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How to avoid huge ‘roaming’ phone bills while visiting Italy

If you're visiting Italy from outside the EU you risk running up a huge phone bill in roaming charges - but there are ways to keep your internet access while avoiding being hit by extra charges.

How to avoid huge ‘roaming’ phone bills while visiting Italy

Travelling without access to the internet is almost impossible these days. We use our phones for mapping applications, contacting the Airbnb, even scanning the QR code for the restaurant menu.

If you’re lucky enough to have a phone registered in an EU country then you don’t need to worry, thanks to the EU’s cap on charges for people travelling, but people visiting from non-EU countries – which of course now includes the UK – need to be careful with their phone use abroad.

First things first, if you are looking to avoid roaming charges, be sure to go into your settings and turn off “data roaming.” Do it right before your plane lands or your train arrives – you don’t want to risk the phone company in your home country starting the clock on ‘one day of roaming fees’ without knowing it.

READ ALSO: Ten ways to save money on your trip to Italy this summer

But these days travelling without internet access can be difficult and annoying, especially as a growing number of tourist attractions require booking in advance online, while restaurants often display their menus on a QR code.

So here are some techniques to keep the bills low.

Check your phone company’s roaming plan

Before leaving home, check to see what your phone plan offers for pre-paid roaming deals.

For Brits, if you have a phone plan with Three for example, you can ask about their “Go Roam” plan for add-on allowance. You can choose to pay monthly or as you go. Vodafone offers eight day and 15 day passes that are available for £1 a day.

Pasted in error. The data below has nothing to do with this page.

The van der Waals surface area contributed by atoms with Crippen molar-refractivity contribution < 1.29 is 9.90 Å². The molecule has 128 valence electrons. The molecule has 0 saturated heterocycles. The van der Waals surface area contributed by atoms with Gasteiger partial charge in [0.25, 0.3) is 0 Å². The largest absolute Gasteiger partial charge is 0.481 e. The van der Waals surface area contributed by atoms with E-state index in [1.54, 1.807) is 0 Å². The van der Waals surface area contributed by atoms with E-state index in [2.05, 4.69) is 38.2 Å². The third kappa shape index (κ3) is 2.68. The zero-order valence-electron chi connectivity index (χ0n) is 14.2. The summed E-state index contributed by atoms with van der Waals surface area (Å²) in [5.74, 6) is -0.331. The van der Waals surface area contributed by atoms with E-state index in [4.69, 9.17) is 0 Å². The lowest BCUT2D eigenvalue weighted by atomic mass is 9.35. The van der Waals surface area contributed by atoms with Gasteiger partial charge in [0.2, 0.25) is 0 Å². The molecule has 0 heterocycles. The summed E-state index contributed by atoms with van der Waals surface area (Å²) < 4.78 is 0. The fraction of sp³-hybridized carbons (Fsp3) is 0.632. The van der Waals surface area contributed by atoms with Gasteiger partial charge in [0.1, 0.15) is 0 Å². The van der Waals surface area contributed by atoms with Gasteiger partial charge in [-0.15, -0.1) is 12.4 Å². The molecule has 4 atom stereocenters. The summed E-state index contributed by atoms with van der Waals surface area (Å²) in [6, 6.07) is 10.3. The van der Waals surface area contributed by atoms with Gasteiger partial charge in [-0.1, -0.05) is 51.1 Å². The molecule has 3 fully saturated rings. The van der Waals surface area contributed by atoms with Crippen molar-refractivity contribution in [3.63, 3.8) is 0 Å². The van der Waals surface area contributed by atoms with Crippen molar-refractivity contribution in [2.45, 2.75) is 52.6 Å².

For Americans, T-Mobile offers you to add an “international pass” which will charge you $5 per day. Verizon and AT&T’s roaming plans will charge you $10 per day. For AT&T, you are automatically opted into this as soon as your phone tries to access data abroad.

READ ALSO: Seven things to do in Italy in summer 2022

These all allow you to retain your normal phone number and plan.

Beware that these prices are only available if you sign up in advance, otherwise you will likely be facing a much bigger bill for using mobile data in Italy. 

Buy a pre-paid SIM card

However, if you are travelling for a longer period of time it might work out cheaper to turn off your phone data and buy a pre-paid SIM card in Italy.

In order to get a pre-paid SIM card, you will need your passport or proof of identity (drivers’ licences do not count).

READ ALSO: TRAVEL: Why now’s the best time to discover Italy’s secret lakes and mountains

Keep in mind that you will not be able to use your normal phone number with the new SIM card in, but will be able to access your internet enabled messaging services, like WhatsApp, Facebook and iMessage. Your phone will need to be ‘unlocked’ (ask your carrier about whether yours is) in order to put a new SIM card in.

Here are some of the plans you can choose from:


WindTre, the result of a 2020 merger between the Italian company Wind and the UK network provider Three, currently offers a “Tourist Pass” SIM card for foreign nationals. For €24.99 (it’s sneakily marketed as €14.99, but read the small print and you’ll see you need to fork out an additional €10), you’ll have access to 20GB of data for up to 30 days.